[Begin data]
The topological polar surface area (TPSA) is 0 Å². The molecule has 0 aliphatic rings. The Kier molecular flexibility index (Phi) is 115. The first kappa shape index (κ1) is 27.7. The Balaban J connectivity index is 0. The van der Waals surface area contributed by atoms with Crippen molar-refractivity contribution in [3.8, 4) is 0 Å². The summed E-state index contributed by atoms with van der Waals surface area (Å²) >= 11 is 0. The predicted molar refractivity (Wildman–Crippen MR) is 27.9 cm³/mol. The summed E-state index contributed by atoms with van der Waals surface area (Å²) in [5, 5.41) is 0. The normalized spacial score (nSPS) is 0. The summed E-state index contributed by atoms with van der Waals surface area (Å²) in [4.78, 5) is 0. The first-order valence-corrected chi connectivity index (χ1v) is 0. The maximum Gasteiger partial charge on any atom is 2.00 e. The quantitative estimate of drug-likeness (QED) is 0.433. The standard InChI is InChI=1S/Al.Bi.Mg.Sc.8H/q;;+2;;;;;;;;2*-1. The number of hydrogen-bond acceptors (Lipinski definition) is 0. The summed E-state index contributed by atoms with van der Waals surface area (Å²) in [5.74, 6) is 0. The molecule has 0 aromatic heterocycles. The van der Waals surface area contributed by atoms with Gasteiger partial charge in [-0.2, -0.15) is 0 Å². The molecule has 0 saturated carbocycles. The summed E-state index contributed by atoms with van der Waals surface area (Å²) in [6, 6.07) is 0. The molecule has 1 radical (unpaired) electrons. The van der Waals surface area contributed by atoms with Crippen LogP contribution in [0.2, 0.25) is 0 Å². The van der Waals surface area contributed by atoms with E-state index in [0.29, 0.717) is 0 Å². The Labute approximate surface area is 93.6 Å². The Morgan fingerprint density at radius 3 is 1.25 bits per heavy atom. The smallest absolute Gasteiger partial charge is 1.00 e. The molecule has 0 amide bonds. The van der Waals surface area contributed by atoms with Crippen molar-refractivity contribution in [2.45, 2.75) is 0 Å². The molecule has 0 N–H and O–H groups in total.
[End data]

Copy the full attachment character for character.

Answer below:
The topological polar surface area (TPSA) is 0 Å². The molecule has 0 aliphatic rings. The Kier molecular flexibility index (Phi) is 115. The first kappa shape index (κ1) is 27.7. The Balaban J connectivity index is 0. The van der Waals surface area contributed by atoms with Crippen molar-refractivity contribution in [3.8, 4) is 0 Å². The summed E-state index contributed by atoms with van der Waals surface area (Å²) >= 11 is 0. The predicted molar refractivity (Wildman–Crippen MR) is 27.9 cm³/mol. The summed E-state index contributed by atoms with van der Waals surface area (Å²) in [5, 5.41) is 0. The normalized spacial score (nSPS) is 0. The summed E-state index contributed by atoms with van der Waals surface area (Å²) in [4.78, 5) is 0. The first-order valence-corrected chi connectivity index (χ1v) is 0. The maximum Gasteiger partial charge on any atom is 2.00 e. The quantitative estimate of drug-likeness (QED) is 0.433. The standard InChI is InChI=1S/Al.Bi.Mg.Sc.8H/q;;+2;;;;;;;;2*-1. The number of hydrogen-bond acceptors (Lipinski definition) is 0. The summed E-state index contributed by atoms with van der Waals surface area (Å²) in [5.74, 6) is 0. The molecule has 0 aromatic heterocycles. The van der Waals surface area contributed by atoms with Gasteiger partial charge in [-0.2, -0.15) is 0 Å². The molecule has 0 saturated carbocycles. The summed E-state index contributed by atoms with van der Waals surface area (Å²) in [6, 6.07) is 0. The molecule has 1 radical (unpaired) electrons. The van der Waals surface area contributed by atoms with Crippen LogP contribution in [0.2, 0.25) is 0 Å². The van der Waals surface area contributed by atoms with E-state index in [0.29, 0.717) is 0 Å². The Labute approximate surface area is 93.6 Å². The Morgan fingerprint density at radius 3 is 1.25 bits per heavy atom. The smallest absolute Gasteiger partial charge is 1.00 e. The molecule has 0 amide bonds. The van der Waals surface area contributed by atoms with Crippen molar-refractivity contribution in [2.45, 2.75) is 0 Å². The molecule has 0 N–H and O–H groups in total.